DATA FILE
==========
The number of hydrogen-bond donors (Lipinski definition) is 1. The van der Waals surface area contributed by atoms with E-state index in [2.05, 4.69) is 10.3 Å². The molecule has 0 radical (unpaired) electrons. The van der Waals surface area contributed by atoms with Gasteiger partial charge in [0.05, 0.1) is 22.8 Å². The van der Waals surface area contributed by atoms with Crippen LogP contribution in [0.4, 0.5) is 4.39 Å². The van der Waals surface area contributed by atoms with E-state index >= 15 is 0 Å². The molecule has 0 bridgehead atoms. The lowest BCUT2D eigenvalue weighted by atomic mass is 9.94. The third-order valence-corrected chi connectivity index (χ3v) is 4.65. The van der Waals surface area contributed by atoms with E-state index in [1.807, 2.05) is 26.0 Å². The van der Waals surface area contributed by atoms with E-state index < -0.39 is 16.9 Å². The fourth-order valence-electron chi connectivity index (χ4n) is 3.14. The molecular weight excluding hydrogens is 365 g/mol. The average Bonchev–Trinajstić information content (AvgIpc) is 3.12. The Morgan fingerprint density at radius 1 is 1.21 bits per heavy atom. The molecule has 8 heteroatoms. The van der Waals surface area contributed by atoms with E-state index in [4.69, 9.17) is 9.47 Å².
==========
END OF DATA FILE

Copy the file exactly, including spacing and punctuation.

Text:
The number of hydrogen-bond donors (Lipinski definition) is 1. The van der Waals surface area contributed by atoms with E-state index in [2.05, 4.69) is 10.3 Å². The molecule has 0 radical (unpaired) electrons. The van der Waals surface area contributed by atoms with Gasteiger partial charge in [0.05, 0.1) is 22.8 Å². The van der Waals surface area contributed by atoms with Crippen LogP contribution in [0.4, 0.5) is 4.39 Å². The van der Waals surface area contributed by atoms with E-state index >= 15 is 0 Å². The molecule has 0 bridgehead atoms. The lowest BCUT2D eigenvalue weighted by atomic mass is 9.94. The third-order valence-corrected chi connectivity index (χ3v) is 4.65. The van der Waals surface area contributed by atoms with E-state index in [1.807, 2.05) is 26.0 Å². The van der Waals surface area contributed by atoms with E-state index < -0.39 is 16.9 Å². The fourth-order valence-electron chi connectivity index (χ4n) is 3.14. The molecular weight excluding hydrogens is 365 g/mol. The average Bonchev–Trinajstić information content (AvgIpc) is 3.12. The Morgan fingerprint density at radius 1 is 1.21 bits per heavy atom. The molecule has 8 heteroatoms. The van der Waals surface area contributed by atoms with E-state index in [4.69, 9.17) is 9.47 Å².